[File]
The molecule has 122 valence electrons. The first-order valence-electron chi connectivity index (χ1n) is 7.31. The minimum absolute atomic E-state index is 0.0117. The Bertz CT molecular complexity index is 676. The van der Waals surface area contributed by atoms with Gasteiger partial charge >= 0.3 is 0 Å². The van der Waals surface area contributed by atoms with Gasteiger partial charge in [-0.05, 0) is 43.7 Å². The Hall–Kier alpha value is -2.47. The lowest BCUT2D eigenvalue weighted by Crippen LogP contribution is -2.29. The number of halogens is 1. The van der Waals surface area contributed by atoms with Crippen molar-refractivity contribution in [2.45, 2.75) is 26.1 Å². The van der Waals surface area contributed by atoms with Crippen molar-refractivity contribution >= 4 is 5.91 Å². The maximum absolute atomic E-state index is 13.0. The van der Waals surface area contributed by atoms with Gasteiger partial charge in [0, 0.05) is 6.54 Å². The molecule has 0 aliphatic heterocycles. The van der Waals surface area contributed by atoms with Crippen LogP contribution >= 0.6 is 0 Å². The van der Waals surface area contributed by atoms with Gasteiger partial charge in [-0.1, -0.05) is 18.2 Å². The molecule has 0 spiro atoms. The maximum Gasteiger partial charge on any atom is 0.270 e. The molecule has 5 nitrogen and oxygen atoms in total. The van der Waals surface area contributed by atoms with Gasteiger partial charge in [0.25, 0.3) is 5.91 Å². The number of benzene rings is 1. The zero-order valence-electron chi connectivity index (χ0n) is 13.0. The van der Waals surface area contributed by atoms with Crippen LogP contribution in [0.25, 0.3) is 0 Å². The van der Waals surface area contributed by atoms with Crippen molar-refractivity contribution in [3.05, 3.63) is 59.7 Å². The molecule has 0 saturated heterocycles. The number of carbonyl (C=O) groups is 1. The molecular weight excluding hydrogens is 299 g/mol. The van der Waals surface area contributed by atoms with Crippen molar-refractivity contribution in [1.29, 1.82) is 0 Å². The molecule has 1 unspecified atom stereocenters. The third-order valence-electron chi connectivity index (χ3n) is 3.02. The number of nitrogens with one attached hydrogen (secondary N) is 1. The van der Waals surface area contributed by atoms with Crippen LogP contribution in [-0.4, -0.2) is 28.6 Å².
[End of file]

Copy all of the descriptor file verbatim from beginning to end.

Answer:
The molecule has 122 valence electrons. The first-order valence-electron chi connectivity index (χ1n) is 7.31. The minimum absolute atomic E-state index is 0.0117. The Bertz CT molecular complexity index is 676. The van der Waals surface area contributed by atoms with Gasteiger partial charge >= 0.3 is 0 Å². The van der Waals surface area contributed by atoms with Gasteiger partial charge in [-0.05, 0) is 43.7 Å². The Hall–Kier alpha value is -2.47. The lowest BCUT2D eigenvalue weighted by Crippen LogP contribution is -2.29. The number of halogens is 1. The van der Waals surface area contributed by atoms with Crippen molar-refractivity contribution in [2.45, 2.75) is 26.1 Å². The van der Waals surface area contributed by atoms with Crippen molar-refractivity contribution >= 4 is 5.91 Å². The maximum absolute atomic E-state index is 13.0. The van der Waals surface area contributed by atoms with Gasteiger partial charge in [0, 0.05) is 6.54 Å². The molecule has 0 aliphatic heterocycles. The van der Waals surface area contributed by atoms with Crippen LogP contribution >= 0.6 is 0 Å². The van der Waals surface area contributed by atoms with Gasteiger partial charge in [-0.1, -0.05) is 18.2 Å². The molecule has 0 spiro atoms. The maximum Gasteiger partial charge on any atom is 0.270 e. The molecule has 5 nitrogen and oxygen atoms in total. The van der Waals surface area contributed by atoms with Gasteiger partial charge in [0.25, 0.3) is 5.91 Å². The number of benzene rings is 1. The zero-order valence-electron chi connectivity index (χ0n) is 13.0. The van der Waals surface area contributed by atoms with Crippen LogP contribution in [0.25, 0.3) is 0 Å². The van der Waals surface area contributed by atoms with Crippen molar-refractivity contribution in [3.05, 3.63) is 59.7 Å². The molecule has 0 saturated heterocycles. The number of carbonyl (C=O) groups is 1. The molecular weight excluding hydrogens is 299 g/mol. The van der Waals surface area contributed by atoms with Crippen molar-refractivity contribution in [1.29, 1.82) is 0 Å². The molecule has 1 unspecified atom stereocenters. The third-order valence-electron chi connectivity index (χ3n) is 3.02. The number of nitrogens with one attached hydrogen (secondary N) is 1. The van der Waals surface area contributed by atoms with Crippen LogP contribution in [-0.4, -0.2) is 28.6 Å².